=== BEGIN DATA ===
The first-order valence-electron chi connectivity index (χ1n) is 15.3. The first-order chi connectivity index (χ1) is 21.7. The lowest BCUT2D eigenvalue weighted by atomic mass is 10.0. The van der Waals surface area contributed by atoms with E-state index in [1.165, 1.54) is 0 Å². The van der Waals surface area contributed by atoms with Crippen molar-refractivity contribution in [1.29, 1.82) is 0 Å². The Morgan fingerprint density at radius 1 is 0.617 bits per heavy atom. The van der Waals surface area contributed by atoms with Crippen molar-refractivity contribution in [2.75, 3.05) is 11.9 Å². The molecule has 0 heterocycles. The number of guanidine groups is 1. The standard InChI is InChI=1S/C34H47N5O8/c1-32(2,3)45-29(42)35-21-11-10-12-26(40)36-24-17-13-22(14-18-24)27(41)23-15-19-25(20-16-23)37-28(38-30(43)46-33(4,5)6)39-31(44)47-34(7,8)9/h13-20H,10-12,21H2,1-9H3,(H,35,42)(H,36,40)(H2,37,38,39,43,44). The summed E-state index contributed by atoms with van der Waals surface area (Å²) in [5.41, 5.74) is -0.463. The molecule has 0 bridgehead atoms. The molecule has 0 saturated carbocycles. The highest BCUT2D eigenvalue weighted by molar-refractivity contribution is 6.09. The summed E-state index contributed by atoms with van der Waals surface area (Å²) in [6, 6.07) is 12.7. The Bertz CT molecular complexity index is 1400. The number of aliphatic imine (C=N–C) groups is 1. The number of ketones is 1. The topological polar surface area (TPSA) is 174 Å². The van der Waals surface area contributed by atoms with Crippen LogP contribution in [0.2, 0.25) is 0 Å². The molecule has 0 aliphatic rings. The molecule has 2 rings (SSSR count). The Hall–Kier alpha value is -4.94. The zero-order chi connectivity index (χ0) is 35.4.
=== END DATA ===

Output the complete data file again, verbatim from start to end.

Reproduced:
The first-order valence-electron chi connectivity index (χ1n) is 15.3. The first-order chi connectivity index (χ1) is 21.7. The lowest BCUT2D eigenvalue weighted by atomic mass is 10.0. The van der Waals surface area contributed by atoms with E-state index in [1.165, 1.54) is 0 Å². The van der Waals surface area contributed by atoms with Crippen molar-refractivity contribution in [1.29, 1.82) is 0 Å². The Morgan fingerprint density at radius 1 is 0.617 bits per heavy atom. The van der Waals surface area contributed by atoms with Crippen molar-refractivity contribution in [2.75, 3.05) is 11.9 Å². The molecule has 0 heterocycles. The number of guanidine groups is 1. The standard InChI is InChI=1S/C34H47N5O8/c1-32(2,3)45-29(42)35-21-11-10-12-26(40)36-24-17-13-22(14-18-24)27(41)23-15-19-25(20-16-23)37-28(38-30(43)46-33(4,5)6)39-31(44)47-34(7,8)9/h13-20H,10-12,21H2,1-9H3,(H,35,42)(H,36,40)(H2,37,38,39,43,44). The summed E-state index contributed by atoms with van der Waals surface area (Å²) in [5.41, 5.74) is -0.463. The molecule has 0 bridgehead atoms. The molecule has 0 saturated carbocycles. The highest BCUT2D eigenvalue weighted by molar-refractivity contribution is 6.09. The summed E-state index contributed by atoms with van der Waals surface area (Å²) in [6, 6.07) is 12.7. The Bertz CT molecular complexity index is 1400. The number of aliphatic imine (C=N–C) groups is 1. The number of ketones is 1. The topological polar surface area (TPSA) is 174 Å². The van der Waals surface area contributed by atoms with Crippen LogP contribution in [0.2, 0.25) is 0 Å². The molecule has 0 aliphatic rings. The molecule has 2 rings (SSSR count). The Hall–Kier alpha value is -4.94. The zero-order chi connectivity index (χ0) is 35.4.